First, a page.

What forms of vitamin B3 are there?
In supplements, vitamin B3 generally comes in the following forms:
- nicotinamide riboside
Most people associate vitamin B3 with niacin, but nicotinic acid isn’t actually the form natural vitamin B takes within your body. Whether it’s under the guise of niacin, nicotinamide, or nicotinamide amide, your body inevitably converts the vitamin B you take in supplements into nicotinamide adenine dinucleotide (NAD). The way that your body converts dietary vitamin B into NAD makes all the difference.
Nicotinamide, also known as niacinamide, is an amide of nicotinic acid, which is commonly known as niacin. Nicotinamide riboside (NR), on the other hand, is a chemically altered form of nicotinamide that has unique attributes. NR has limited applications, however, so most vitamin B3 supplements contain either nicotinamide or niacin.
- Niacin is an oxidated form of nicotine that the body can convert into NAD
- Nicotinamide is an amide of niacin that is more similar to NAD and has fewer side effects
- Nicotinamide riboside is a synthetic form of nicotinamide that has different attributes
Why is vitamin B3 in nicotinamide form better?
Nicotinamide is more similar to NAD than niacin, which may explain why this type of vitamin B3 has such a minimal side effect profile. While pellagra, which is the medical term for vitamin B3 deficiency, is rare, treatment of this condition with niacin causes unexplained skin flushing. This flushing doesn’t appear to be harmful, but it is concerning when it occurs. Nicotinamide does not cause any skin flushing, but like other forms of vitamin B3, it can be harmful at high doses. Consult with your physician if you are concerned that you might be suffering from pellagra.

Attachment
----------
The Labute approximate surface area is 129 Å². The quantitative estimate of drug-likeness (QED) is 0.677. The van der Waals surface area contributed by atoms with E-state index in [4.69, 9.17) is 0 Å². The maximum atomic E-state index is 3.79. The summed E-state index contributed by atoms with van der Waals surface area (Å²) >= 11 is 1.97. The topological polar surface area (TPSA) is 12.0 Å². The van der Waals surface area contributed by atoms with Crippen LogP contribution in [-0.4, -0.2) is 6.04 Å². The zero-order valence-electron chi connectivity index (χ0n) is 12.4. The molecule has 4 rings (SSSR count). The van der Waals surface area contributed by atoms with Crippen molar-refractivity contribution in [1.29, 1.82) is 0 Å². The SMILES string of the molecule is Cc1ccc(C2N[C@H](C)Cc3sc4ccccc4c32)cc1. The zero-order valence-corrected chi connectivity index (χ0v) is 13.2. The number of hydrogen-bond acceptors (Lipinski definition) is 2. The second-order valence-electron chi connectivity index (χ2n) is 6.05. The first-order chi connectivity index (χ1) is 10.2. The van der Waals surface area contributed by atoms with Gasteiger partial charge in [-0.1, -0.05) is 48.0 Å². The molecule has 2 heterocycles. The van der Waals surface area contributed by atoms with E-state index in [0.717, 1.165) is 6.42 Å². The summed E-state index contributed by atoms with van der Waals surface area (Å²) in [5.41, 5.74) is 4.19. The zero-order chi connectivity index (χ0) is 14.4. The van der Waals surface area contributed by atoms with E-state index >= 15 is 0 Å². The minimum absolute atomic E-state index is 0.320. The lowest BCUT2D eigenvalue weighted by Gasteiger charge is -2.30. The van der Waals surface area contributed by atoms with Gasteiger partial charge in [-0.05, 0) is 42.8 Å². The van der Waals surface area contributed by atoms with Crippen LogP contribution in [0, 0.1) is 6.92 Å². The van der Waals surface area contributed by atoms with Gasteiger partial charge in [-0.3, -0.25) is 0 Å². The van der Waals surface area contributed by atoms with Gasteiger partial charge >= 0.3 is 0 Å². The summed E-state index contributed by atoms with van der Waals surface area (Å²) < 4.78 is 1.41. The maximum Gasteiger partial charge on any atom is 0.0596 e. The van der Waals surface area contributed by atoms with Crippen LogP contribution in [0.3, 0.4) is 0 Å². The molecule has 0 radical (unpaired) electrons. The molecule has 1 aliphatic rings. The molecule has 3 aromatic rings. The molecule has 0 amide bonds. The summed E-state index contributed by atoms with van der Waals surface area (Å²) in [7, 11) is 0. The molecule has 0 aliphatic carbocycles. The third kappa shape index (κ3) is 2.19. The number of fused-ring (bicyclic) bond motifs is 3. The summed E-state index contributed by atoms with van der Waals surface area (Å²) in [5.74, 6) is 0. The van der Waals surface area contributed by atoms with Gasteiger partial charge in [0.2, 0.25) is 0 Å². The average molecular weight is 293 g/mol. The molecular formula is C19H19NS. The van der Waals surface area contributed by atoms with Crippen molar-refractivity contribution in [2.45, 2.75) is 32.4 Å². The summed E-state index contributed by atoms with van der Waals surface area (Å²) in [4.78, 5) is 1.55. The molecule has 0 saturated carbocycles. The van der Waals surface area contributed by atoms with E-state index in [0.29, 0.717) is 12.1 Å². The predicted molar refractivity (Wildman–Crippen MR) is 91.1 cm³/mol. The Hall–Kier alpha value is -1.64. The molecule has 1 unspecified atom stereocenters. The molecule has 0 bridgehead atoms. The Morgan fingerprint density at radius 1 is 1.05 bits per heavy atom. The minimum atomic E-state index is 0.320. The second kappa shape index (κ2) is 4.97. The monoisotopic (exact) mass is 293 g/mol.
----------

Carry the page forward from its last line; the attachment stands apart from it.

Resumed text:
It appears that vitamin B3 in nicotinamide form has the additional benefit of treating acne. Use of nicotinamide for acne is usually topical, but there’s some reason to believe that oral ingestion of this form of vitamin B3 may also reduce the symptoms of this skin condition.
In general, the body handles nicotinamide better than niacin since it is more similar to NAD, which results in greater bioavailability. No matter what form it might be in, vitamin B3 is water-soluble, which means that it doesn’t stay in your body for very long. When it comes to nutrients that you need to replenish every day, it’s critically important that you stick with the best supplement forms.
While NR may have some additional benefits above and beyond those offered by nicotinamide, this type of vitamin B3 also clearly lacks some of the beneficial qualities of its origin substance. In supplements, nicotinamide is the safest and most reliable oral catalyst for the production of NAD in the body.
- As a simple derivative of nicotine, nicotinic acid appears to have some serious side effects
- Nicotinamide is an amide of niacin, which means that its form is more similar to NAD than any other type of vitamin B3
- More research needs to be done on NR to determine its benefits relative to nicotinamide
Why do we use vitamin B3 nicotinamide instead of other forms?
There are a lot of qualities that can determine the relative value of different forms of a supplement. Whether it’s bioavailability or production safety, it’s important to take all the relevant factors into consideration before choosing a particular form of a nutrient. When it comes to making the switch from niacin to nicotinamide, your safety is our biggest motivator.
It appears that the side effects of niacin are mild, and they only ensue at high doses. At the same time, any substance that causes the side effects that are associated with this form of vitamin B3 should be treated with caution. With our Feel Multivitamin™, we take the next leap forward by providing your NRV of vitamin B3 with nicotinamide instead of niacin. Why stick with the rest when you can get the best?